If one major change above all others has been dominating conversation among contractors in the UK lately, it is the looming reform to IR35 rules set to take effect from 6th April. The shake-up has been criticized by many as potentially catastrophic for the situation of the country’s independent professionals.
So, what difference has the British government’s appointment of a new Chancellor of the Exchequer – Rishi Sunak, following the resignation of predecessor Sajid Javid – made to many UK contractors’ hopes of the IR35 changes being delayed or even cancelled altogether?
The short answer is: seemingly not much. Sunak has promised “tweaks and improvements to make sure the transition is as seamless as possible”, while adding that HM Revenue & Customs would not be “heavy-handed” in the first year of its implementation of the new rules. However, industry observers have expressed widespread skepticism about what his remarks could mean in practice.
“An appropriate and fair thing to do”
Speaking at a recent event in Birmingham, Sunak backed the government’s stance of proceeding with the controversial changes. He did, though, suggest that tax officials would initially take a soft approach to their enforcement of the new rules, “to give people time to adjust… which I think is an appropriate and fair thing to do.”
The essence of the reform is that whereas it was previously up to contractors and freelancers to set their tax status, this will now be the responsibility of the medium and large businesses using such individual professionals’ services.
While Sunak defended the government going ahead with the changes – arguing that “we’ve always had a law which means that you should pay the taxes for the type of work you have” – a number of big companies have already said they will cease to hire contractors as a consequence of the reform.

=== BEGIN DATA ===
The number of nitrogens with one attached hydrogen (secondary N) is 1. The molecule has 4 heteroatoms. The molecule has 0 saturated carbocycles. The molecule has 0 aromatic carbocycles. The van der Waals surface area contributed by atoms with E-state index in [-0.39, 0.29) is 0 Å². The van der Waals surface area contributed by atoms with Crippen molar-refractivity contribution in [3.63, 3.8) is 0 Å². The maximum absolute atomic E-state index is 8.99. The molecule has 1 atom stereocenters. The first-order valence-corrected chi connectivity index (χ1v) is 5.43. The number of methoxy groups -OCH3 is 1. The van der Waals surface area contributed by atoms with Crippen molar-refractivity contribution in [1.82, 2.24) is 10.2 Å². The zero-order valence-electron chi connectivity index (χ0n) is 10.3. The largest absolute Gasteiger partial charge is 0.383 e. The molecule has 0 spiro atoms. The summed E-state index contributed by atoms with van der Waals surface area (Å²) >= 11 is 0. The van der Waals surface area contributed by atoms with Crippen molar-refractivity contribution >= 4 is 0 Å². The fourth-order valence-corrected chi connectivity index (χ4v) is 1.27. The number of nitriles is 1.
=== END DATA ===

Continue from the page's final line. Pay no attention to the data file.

Sunak’s words met with hostility from independent professionals
Much of the reaction to the speech from the workers who Sunak was seemingly trying to placate was hardly warm. One contractor accountant told the ContractorUK website, for example, that “there’s no point in a soft landing. If they’re worried about implementation, then delay.”
Meanwhile, Contractor Calculator CEO Dave Chaplin was even more scathing, declaring that the new Chancellor “holds up a naked flame. With one fell swoop on 6 April 2020, he could reduce the UK’s flexible workforce to ashes.” He added, however, that “it’s not too late to blow out the match. Make the right decision, Rishi.”
Andy Chamberlain, deputy policy director at the Association of Independent Professionals and the Self-Employed (IPSE), commented: “The fact HMRC are apparently planning to give these changes a ‘soft landing’ suggests they are starting to understand just how damaging and disruptive they will be for business and contractors alike.”
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Would you like to discuss with our own accountants and advisers here at Link Global Management, how you can best navigate the changing legal landscape in whichever part of the world you may be contracting in 2020? If so, you are welcome to enquire to our professional employment organization, whether by sending us an email or calling +44 (0)203 829 7221.